Cache River State Natural Area is internationally acclaimed for its wetlands and bottomland hardwood forests. Meandering through eastern Arkansas and emptying into the White River near Clarendon (Woodruff County), its path snakes south-southwesterly to reach Clarendon, where it opens.
Not unlike much of eastern Arkansas, stretches of low bottomland and swamp remain intact with dense stands of cypress, tupelo, and oak trees, providing ideal waterfowl habitat under ideal conditions.
The Cache River drains parts of six counties in southern Illinois. It is a shallow, slow-moving stream with a wide floodplain comprising forests and agricultural fields. Erosion occurs on its sloped sandstone bedrock at about two inches annually. All sediment washed off agricultural fields reaches the Ohio River via Cache and its tributaries.
The Cache’s bedrock of sandstone sand is vulnerable to flooding during periods of rapid precipitation, leading to extensive property damage in its wake and necessitating land clearing for farming purposes. Planters and landowners sought some form of flood control solution while the Army Corps of Engineers designed a project to deepen and straighten out the Cache.
Early on in the 1970s, local citizens organized to fight back against the Corps. Their group successfully obtained a federal court ruling stopping all dredging efforts at that time; three years later, however, Congress disapproved funding such an unpopular project.
Cache River’s natural wetlands were in peril. Silt from cleared land was filling springs with debris, while waterfowl that had long used the wetlands as resting places were rapidly disappearing. Furthermore, floods annually destroyed agricultural fields and homes – this convinced everyone that action must be taken immediately.
Cache River National Wildlife Refuge provides fishing opportunities for largemouth bass, bream, crappie, and catfish. There are three concrete launching areas and ten gravel/dirt ramps located throughout the refuge; WMA areas predominantly feature low bottomlands and swamps with an array of Cypress trees, Tupelo trees, and Oak trees; in total, over 200 acres of water are present on Cache River NWR including Bayou DeView.
Erosion and sedimentation are significant threats in this region, stemming from past land use activities (forest clearing leading to loss of riparian buffers) as well as current agricultural practices (e.g., cropland conversion to row-crop agriculture). These practices have contributed to the loss of some wetlands as well as decreased river channel depths – particularly within the Cache subbasin, where most of the wetlands exist.
As part of the Flood Control Act of 1950, parts of Cache River and Bayou DeView were channelized in the 1970s as part of an ambitious flood-control project. Dredging was undertaken for Cache River’s lower section while an increased portion of the Bayou DeView dredge area was added as a floodplain. As a result of these anthropogenic disturbances, a highly altered drainage pattern emerged: anastomosing/anabranching back swamp-floodplain channels may become hydrologically connected or disconnected depending on changes in the river stage.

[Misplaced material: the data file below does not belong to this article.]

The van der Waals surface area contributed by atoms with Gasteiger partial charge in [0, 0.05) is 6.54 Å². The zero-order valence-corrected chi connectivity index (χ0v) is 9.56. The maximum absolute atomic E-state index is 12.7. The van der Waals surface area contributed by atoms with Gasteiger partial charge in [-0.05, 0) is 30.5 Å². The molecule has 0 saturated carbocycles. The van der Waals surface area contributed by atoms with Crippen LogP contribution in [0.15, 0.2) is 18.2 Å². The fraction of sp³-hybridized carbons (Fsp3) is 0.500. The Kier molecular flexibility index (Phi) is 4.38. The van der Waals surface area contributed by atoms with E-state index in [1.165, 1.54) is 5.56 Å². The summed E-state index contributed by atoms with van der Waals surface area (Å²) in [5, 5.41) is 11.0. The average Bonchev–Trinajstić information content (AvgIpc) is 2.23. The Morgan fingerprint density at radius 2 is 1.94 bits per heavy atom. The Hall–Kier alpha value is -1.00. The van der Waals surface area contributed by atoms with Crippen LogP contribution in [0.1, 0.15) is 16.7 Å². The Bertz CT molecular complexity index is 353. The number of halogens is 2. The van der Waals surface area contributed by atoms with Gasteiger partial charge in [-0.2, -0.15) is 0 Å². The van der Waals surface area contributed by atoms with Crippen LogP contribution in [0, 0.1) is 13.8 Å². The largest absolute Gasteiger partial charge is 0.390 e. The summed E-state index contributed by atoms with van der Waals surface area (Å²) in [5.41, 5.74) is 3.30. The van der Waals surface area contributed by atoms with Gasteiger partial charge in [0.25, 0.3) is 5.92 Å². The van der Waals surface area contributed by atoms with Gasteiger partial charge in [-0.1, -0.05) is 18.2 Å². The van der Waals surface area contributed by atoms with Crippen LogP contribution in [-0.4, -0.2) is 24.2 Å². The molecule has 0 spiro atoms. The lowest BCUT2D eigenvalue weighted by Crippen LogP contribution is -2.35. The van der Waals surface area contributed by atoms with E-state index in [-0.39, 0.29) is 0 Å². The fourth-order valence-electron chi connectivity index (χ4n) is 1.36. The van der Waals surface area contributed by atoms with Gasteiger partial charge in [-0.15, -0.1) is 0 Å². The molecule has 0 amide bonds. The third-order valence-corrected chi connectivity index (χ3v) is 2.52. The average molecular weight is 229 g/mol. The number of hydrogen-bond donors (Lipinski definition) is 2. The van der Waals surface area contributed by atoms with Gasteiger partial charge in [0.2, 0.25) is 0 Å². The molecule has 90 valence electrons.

Cache River State Natural Area features some of Illinois’s highest-quality aquatic and terrestrial natural communities, attracting an array of plant and animal species that depend on it for food, shelter, water, and other essential resources. River, sloughs, and swamps serve as a home for waterfowl, shorebirds, migrating birds, reptiles, mammals, and fish, as well as reptiles & amphibians – not forgetting giant cypress trees, which include some that exceed 40 feet in circumference bases! It is also known for substantial cypress trees, which host diverse plant and animal life species that rely upon these areas – see picture.
Cache River offers excellent hunting opportunities, especially for waterfowl. Additionally, its bottomland hardwood forests boast some of the best deer hunting available anywhere – an annual deer hunting permit is necessary, and seasons vary accordingly.
Prior to the Civil War, the Cache River served as an essential transportation corridor for local and regional trade. Maberry (Woodruff County) developed along the river, with steamboats serving as its primary mode of shipping cotton and timber. Civil War battle at Hill’s Plantation near Cache River on 7 July 1862 led to Union victory; lowlands on the river prevented construction of the Memphis and Little Rock Railroad line through the area, so the line was extended south from Cache River, where it continues today.
The Cache River offers an exquisite natural river swamp environment. Many tributaries along its course are lined with cypress and tupelo trees, creating one of the state’s most unique river environments. Black Swamp WMA on the lower Cache and Dagmar WMA on its upper course allow visitors to experience this ecosystem in its natural state.
In 1986, the Cache River National Wildlife Refuge was established, comprising parts of Dagmar and Black Swamp WMAs as well as 140 miles of upper Cache River and Bayou DeView. The refuge offers hiking, biking, canoeing, fishing, and seasonal hunting opportunities; additionally, it was also the location for Hill’s Plantation Civil War Battle on July 7th, 1862.